Oil giant sets the mood for oil investment in Afghan assets
Afghanistan has been drawing a lot of attention from firms looking to invest in oil exploration within the Middle East. Firms have been embarking on this to step up energy output or to offset production from declining fields at home.
Prices of crude have been bouncing to new highs and lows this 2012 as major economies weakened and geopolitical tensions abound. Despite the record lows, crude price ranges are still four times higher than historical trends back in the early 2000s.
Various U.S. oil giants have set their eyes on other energy alternatives, like exploring shale gas. The boom in North Dakota’s Bakken Shale production enabled the U.S. energy sector to increase oil output. Advancements in hydraulic fracturing methods have contributed much to the rise in oil exploration and drilling activities, spurring oil production all the more. Still, some others have mobilized drillings offshore, notably in the Gulf of Mexico (GOM).
Total SA of France lately clinched a transaction allowing it to embark in oil exploration in the Black Sea region near Bulgaria. Total intends to tap the Eastern European nation’s natural gas deposits. Meanwhile, Statoil of Norway and Exxon Mobil entered into contracts with Rosneft of Russia – proof that oil firms are also eyeing regions where energy sectors are under-developed, partly due to lack of technology or financing.
While the Afghan region is estimated to hold almost 2 billion barrels of recoverable crude deposits as well as close to 60 trillion cubic feet of natural gas, oil firms have generally shunned oil investment and exploration in the country due, in part, to the US-Afghanistan conflict.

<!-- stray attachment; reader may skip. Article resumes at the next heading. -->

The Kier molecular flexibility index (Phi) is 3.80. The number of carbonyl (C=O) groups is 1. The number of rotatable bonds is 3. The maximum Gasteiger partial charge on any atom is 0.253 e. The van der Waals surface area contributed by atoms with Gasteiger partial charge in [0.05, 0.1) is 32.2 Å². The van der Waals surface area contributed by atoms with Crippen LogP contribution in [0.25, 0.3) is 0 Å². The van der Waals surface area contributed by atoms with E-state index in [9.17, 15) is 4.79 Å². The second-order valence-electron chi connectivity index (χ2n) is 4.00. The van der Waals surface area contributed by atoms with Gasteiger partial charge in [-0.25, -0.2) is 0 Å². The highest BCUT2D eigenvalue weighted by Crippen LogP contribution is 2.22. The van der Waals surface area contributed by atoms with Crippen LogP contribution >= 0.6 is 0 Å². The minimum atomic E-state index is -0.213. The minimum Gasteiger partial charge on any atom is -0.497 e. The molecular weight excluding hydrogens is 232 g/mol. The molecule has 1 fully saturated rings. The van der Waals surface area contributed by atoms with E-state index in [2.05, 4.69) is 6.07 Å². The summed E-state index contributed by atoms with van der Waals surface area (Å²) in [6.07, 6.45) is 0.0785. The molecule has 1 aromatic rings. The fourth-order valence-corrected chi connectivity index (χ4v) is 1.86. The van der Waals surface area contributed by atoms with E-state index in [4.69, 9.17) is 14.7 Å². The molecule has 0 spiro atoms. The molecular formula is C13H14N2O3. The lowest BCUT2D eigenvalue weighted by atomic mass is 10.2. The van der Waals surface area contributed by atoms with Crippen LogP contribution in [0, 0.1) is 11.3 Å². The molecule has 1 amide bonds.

But the general sentiment is slowly being replaced by growing interest in the country as oil giant Exxon Mobil hinted of joining in on bids for oil blocks in Afghanistan’s Tajik basin. In fact, China came in ahead when its National Petroleum Corp. shelled out about $700 million in 2011 to purchase drilling rights in the same area where new oil blocks will be auctioned off.
But Exxon’s move has made more impact to the rest of the oil firms who may follow suit. For them, the oil giant’s decision to invest in the Afghan region is almost an assurance that the region does have potential.
Eight more oil firms have reportedly indicated interest to join the bidding.
Despite the growing awareness of Afghanistan oil prospects, security remains a huge concern among would-be investors. Recently, the Taliban attacked and damaged more than 20 oil tankers in the region.
But what matters at this point is that an oil major and other big oil firms are dead-set on investing in Afghanistan. This alone is a clear indication that the region has oil potential waiting to be tapped by those who are in for the challenge.